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3 Responses to Polygamy: What’s Mine Is Yours

  1. Laura says:

    I would certainly agree. Technology has given us the freedom to leave our homes and start all over again anywhere in the nation or the world. The only problem is that you leave all of those roots behind. There are so many women who long to have friends they know they can count on or grow old with. People don’t like to be alone. It’s just sad what lengths someone will go to just to feel that sense of famliy or community again.
    I do miss the dream of being able to be a part of a community and know that you have a babysitter or can get a cup of sugar if you run out. I will say that when you talk to family members about living next door to each other, they change their minds. Family members know how to get under each other’s skins and all of the annoying facts. They love each other, but being one knock away turns into an invasion privacy. There has to be a way to balance it – whether it’s specific parameters that limits visiting hours – so you can still have that family or community contact and not
    Another bit of food for thought: think of how jobs have changed. Every job you needed was available within your community. Now if you really want a great job, you have to be willing to move to get it. I wonder if a family could find good job opportunities within the same community anymore.

  2. I have never seen the tv show Sister Wives, but I do have some common sense.

    Do you really think the SWs are cheery about their lot and get along beautifully as often as the show implies? I think of the women involved in recent polygamy lawsuits who did not look well-to-do and polished; they looked like women who led limited, insular lives, keeping only to those who would support their lifestyle. How cheery would you be, having to shun a potential friend because they were not of your lifestyle? Because you perhaps had a good deal to hide and only those who also lived compromised lives would stand your friend?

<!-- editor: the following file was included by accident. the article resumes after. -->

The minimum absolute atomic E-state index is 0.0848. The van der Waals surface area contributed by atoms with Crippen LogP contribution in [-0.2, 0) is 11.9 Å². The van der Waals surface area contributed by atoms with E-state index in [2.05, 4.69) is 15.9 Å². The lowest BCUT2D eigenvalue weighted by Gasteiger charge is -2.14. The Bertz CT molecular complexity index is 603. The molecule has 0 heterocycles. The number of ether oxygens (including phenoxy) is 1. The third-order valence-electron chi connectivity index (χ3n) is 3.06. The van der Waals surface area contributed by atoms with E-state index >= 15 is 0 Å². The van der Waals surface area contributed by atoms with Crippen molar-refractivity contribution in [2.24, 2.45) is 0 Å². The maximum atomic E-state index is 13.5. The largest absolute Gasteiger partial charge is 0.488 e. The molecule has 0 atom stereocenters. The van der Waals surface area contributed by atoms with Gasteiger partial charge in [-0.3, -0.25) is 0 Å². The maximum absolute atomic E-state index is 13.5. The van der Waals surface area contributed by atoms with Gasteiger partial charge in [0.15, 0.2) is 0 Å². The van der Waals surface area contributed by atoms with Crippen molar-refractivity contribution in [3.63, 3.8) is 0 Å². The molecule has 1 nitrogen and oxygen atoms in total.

In a life like that–where the husband occupies the position of god temporal–keeping to one’s own kind is not an option; it is a requirement subject to the husband’s interpretation as to who makes an acceptable friend. Isolation is Satan’s playground, particularly among women trying to live with a difficult man.

    The lifestyle may work for fictional Sister Wives; this wife doubts it works as well in real life.

    • We know that Christian marriages vary in pretty severe extremes. There are Christian marriages that require the women in the household to wear skirts and some where the man isn’t even the head of the household. The same thing happens in Jewish and Islamic marriages. No two marriages are going to be the exact same regardless of what their book of faith says.

      Why would the Mormon faith be any different? This tv show is meant to show this family’s life. Not the life of every Mormon marriage. The point of the post was not to say that everyone should turn to polygamy. It wad to ask if others are drawn to that desire for a sense of community as these women are. Do they have a point? I think they do, but I am happy being an only wife.